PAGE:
A recent study identified leading indicators that predict safer construction project sites. The report, entitled “Construction Safety Best Practices and Relationships to Safety Performance,” reviewed the effectiveness of dozens of “passive” and “active” leading indicators of safety at large building projects. This study also appears in the online edition of the American Society of Civil Engineers’ Journal of Construction Engineering and Management.
The study identified 14 passive indicators (which include programs intended to protect workers, such as a safety plan mandating wearing steel-toe boots) as the most effective and identified that projects with the lowest injury rates were those that used most of the following 14 passive indicators. For example, projects that implemented more than 80% of the passive indicators below had an injury rate of 0.43 for every 200,000 worker hours, while projects that implemented 20% to 40% of the indicators experienced an injury rate of 3.02. The 14 effective passive indicators were:
- Owner review and approval of safety plan,
Participation of all contractors in safety meetings,
Site-specific safety orientation for all managers,
100% steel-toe boots policy,
Medical facility on-site,
First aid log maintained,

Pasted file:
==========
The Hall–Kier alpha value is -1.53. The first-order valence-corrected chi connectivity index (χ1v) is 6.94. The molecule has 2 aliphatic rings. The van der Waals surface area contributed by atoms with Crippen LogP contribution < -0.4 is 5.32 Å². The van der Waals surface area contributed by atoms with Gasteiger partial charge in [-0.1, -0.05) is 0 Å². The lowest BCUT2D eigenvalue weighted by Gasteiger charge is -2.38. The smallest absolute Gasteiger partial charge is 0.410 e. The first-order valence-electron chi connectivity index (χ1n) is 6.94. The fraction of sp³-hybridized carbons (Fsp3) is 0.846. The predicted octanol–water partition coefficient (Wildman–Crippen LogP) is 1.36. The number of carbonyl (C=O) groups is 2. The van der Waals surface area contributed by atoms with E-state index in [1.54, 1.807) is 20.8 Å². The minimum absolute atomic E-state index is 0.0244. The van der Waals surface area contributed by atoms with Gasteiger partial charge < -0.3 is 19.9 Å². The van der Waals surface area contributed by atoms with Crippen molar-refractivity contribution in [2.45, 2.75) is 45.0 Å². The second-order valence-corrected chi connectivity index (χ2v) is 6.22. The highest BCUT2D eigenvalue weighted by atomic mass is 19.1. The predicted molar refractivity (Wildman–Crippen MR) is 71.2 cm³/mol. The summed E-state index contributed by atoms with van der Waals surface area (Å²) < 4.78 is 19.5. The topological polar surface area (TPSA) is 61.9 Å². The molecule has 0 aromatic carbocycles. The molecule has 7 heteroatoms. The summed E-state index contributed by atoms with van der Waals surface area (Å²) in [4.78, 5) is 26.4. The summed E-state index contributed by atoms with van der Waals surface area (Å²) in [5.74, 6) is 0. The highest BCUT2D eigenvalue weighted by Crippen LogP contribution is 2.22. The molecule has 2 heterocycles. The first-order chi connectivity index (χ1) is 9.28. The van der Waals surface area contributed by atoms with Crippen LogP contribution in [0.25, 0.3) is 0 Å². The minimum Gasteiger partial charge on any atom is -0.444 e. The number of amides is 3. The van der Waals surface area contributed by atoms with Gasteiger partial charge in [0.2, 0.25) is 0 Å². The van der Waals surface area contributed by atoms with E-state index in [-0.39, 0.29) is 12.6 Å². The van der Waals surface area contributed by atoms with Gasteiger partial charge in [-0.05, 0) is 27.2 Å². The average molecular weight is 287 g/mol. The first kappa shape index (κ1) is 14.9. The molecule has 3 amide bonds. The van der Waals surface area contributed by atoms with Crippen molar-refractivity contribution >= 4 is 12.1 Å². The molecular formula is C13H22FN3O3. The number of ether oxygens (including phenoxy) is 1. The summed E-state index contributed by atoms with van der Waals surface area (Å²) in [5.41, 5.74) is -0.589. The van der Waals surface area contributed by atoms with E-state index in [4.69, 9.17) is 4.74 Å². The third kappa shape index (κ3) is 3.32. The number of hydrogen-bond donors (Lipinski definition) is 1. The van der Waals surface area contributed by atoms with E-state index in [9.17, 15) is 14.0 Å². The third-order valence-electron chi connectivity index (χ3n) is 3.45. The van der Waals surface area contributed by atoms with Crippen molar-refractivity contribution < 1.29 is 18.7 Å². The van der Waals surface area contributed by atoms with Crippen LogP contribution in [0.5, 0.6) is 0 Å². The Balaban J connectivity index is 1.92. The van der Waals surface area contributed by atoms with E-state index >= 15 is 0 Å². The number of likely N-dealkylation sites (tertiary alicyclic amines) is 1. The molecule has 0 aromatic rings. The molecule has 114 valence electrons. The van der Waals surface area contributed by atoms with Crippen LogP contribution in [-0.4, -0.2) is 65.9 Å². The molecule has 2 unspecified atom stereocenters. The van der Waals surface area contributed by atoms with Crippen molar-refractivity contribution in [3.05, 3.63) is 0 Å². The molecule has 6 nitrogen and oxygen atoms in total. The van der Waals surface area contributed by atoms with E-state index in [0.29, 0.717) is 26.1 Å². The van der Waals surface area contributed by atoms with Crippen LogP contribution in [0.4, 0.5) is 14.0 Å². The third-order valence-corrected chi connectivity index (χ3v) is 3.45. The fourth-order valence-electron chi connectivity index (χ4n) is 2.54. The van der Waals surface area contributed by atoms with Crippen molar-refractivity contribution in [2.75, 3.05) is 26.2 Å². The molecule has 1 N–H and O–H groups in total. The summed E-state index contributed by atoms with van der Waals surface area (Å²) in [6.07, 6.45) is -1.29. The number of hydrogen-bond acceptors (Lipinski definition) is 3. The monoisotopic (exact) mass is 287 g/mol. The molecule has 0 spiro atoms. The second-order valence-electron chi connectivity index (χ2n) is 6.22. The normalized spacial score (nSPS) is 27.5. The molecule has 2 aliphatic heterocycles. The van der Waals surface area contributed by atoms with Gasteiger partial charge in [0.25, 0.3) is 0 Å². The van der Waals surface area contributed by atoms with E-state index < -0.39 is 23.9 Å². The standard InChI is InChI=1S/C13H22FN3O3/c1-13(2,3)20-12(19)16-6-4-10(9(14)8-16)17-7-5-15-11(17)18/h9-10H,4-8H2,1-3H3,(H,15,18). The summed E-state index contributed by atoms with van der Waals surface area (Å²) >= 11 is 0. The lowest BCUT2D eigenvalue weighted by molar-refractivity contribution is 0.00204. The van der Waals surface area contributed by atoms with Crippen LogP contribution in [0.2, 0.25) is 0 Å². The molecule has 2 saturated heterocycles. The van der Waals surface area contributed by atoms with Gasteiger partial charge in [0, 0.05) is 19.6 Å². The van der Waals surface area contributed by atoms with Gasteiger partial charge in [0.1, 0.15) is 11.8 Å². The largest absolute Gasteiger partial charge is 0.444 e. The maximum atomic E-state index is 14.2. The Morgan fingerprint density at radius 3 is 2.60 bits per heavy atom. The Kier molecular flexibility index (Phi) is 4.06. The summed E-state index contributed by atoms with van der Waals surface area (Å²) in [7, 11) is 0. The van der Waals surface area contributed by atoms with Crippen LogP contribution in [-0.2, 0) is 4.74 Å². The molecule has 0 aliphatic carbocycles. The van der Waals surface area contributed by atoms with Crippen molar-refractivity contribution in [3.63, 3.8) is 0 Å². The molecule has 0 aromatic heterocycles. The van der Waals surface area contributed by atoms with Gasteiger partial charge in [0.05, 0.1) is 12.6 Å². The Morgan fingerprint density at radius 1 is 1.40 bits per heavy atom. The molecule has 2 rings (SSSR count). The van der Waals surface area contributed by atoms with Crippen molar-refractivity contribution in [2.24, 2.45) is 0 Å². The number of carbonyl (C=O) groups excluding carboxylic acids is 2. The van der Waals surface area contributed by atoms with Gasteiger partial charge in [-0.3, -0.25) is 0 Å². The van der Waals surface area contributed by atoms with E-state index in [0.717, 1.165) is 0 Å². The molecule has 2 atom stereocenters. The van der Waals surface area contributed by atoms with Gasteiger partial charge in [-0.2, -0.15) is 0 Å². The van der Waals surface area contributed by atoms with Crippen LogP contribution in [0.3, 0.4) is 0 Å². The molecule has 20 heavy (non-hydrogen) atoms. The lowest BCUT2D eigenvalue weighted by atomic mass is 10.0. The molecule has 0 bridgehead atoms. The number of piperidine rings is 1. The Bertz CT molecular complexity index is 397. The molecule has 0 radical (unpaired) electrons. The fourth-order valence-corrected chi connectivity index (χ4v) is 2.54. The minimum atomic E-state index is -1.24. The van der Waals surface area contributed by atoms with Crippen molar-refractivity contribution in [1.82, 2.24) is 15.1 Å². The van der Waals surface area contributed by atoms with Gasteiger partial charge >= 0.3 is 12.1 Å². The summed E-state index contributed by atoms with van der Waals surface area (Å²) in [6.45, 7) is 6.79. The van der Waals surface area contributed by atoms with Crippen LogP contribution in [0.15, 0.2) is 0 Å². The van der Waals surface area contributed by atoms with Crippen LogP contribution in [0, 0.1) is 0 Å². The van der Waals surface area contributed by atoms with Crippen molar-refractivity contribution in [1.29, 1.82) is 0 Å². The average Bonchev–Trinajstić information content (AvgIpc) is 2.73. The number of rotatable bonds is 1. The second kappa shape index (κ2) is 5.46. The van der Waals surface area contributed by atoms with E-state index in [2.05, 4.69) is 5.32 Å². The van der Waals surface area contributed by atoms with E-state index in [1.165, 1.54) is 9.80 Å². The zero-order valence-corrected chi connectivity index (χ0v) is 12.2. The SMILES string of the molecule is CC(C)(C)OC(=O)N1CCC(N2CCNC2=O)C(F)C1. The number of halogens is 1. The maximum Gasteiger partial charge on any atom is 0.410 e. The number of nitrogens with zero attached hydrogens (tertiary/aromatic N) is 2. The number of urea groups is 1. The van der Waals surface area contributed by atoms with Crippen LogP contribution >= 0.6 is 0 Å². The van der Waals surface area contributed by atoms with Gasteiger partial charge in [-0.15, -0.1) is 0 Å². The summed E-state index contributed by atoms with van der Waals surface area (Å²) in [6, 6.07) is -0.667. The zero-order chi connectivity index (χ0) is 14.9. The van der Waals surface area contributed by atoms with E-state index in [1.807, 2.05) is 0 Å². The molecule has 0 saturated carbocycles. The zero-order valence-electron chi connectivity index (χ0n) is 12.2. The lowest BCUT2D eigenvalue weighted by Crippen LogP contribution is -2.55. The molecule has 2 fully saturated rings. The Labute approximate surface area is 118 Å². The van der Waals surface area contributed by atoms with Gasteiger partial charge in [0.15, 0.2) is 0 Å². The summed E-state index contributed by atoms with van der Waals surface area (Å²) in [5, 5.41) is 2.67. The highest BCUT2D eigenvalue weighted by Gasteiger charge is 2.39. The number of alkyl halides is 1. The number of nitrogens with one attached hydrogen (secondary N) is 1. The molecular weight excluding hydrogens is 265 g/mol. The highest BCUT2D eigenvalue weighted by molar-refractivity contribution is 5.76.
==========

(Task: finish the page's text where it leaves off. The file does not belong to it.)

Minimum ratio of safety professionals to workers,
Worker-to-worker observation program,
Worker involvement in perception surveys,
Foremen involved in safety policy,
Contracts that set a minimum ratio of safety supervisors to workers,
Contracts that impose work hour restrictions for workers,
Safety considered during the design phase, and
Formal safety review team determining disciplinary actions.
The report also recommended 13 active leading indicators, such as reporting near misses and safety auditing programs. The report also identified one passive indicator that was more often linked to higher injury rates (projects where workers were rewarded for not being injured).
NOTE: This general summary of the law should not be used to solve individual problems since slight changes in the fact situation may require a material variance in the applicable legal advice.